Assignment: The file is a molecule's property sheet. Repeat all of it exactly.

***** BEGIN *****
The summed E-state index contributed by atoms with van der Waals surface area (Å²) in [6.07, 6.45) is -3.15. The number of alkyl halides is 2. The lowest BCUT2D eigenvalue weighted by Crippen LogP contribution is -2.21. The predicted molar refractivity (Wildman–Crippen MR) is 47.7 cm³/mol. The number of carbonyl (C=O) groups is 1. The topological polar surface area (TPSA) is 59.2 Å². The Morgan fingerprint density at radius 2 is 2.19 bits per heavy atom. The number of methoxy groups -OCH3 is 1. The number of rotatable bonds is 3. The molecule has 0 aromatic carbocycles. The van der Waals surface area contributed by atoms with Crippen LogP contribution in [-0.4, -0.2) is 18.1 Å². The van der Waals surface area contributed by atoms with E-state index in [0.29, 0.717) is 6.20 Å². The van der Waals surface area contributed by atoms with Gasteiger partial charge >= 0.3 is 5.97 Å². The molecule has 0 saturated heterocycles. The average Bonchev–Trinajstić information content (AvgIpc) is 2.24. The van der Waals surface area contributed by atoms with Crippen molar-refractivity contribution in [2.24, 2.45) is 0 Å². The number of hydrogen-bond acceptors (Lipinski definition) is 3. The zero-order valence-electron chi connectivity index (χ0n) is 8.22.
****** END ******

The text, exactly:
The summed E-state index contributed by atoms with van der Waals surface area (Å²) in [6.07, 6.45) is -3.15. The number of alkyl halides is 2. The lowest BCUT2D eigenvalue weighted by Crippen LogP contribution is -2.21. The predicted molar refractivity (Wildman–Crippen MR) is 47.7 cm³/mol. The number of carbonyl (C=O) groups is 1. The topological polar surface area (TPSA) is 59.2 Å². The Morgan fingerprint density at radius 2 is 2.19 bits per heavy atom. The number of methoxy groups -OCH3 is 1. The number of rotatable bonds is 3. The molecule has 0 aromatic carbocycles. The van der Waals surface area contributed by atoms with Crippen LogP contribution in [-0.4, -0.2) is 18.1 Å². The van der Waals surface area contributed by atoms with E-state index in [0.29, 0.717) is 6.20 Å². The van der Waals surface area contributed by atoms with Gasteiger partial charge >= 0.3 is 5.97 Å². The molecule has 0 saturated heterocycles. The average Bonchev–Trinajstić information content (AvgIpc) is 2.24. The van der Waals surface area contributed by atoms with Crippen molar-refractivity contribution in [2.24, 2.45) is 0 Å². The number of hydrogen-bond acceptors (Lipinski definition) is 3. The zero-order valence-electron chi connectivity index (χ0n) is 8.22.